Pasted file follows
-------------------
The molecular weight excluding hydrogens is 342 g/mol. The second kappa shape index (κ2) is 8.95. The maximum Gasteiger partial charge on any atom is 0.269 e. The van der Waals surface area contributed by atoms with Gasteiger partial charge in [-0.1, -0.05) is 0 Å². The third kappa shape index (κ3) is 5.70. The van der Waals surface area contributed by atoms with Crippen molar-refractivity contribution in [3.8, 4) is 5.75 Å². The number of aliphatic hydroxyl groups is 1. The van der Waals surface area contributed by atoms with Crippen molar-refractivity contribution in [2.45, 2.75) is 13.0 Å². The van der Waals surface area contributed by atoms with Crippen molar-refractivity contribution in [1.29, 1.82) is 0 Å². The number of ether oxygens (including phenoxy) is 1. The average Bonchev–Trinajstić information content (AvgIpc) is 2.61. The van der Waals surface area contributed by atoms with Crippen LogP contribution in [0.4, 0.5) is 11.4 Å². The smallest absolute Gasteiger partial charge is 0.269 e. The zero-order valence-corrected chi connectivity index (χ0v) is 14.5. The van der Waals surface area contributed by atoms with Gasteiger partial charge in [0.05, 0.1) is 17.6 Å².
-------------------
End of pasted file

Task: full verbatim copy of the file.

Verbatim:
The molecular weight excluding hydrogens is 342 g/mol. The second kappa shape index (κ2) is 8.95. The maximum Gasteiger partial charge on any atom is 0.269 e. The van der Waals surface area contributed by atoms with Gasteiger partial charge in [-0.1, -0.05) is 0 Å². The third kappa shape index (κ3) is 5.70. The van der Waals surface area contributed by atoms with Crippen molar-refractivity contribution in [3.8, 4) is 5.75 Å². The number of aliphatic hydroxyl groups is 1. The van der Waals surface area contributed by atoms with Crippen molar-refractivity contribution in [2.45, 2.75) is 13.0 Å². The van der Waals surface area contributed by atoms with Crippen molar-refractivity contribution in [1.29, 1.82) is 0 Å². The number of ether oxygens (including phenoxy) is 1. The average Bonchev–Trinajstić information content (AvgIpc) is 2.61. The van der Waals surface area contributed by atoms with Crippen LogP contribution in [0.4, 0.5) is 11.4 Å². The smallest absolute Gasteiger partial charge is 0.269 e. The zero-order valence-corrected chi connectivity index (χ0v) is 14.5. The van der Waals surface area contributed by atoms with Gasteiger partial charge in [0.05, 0.1) is 17.6 Å².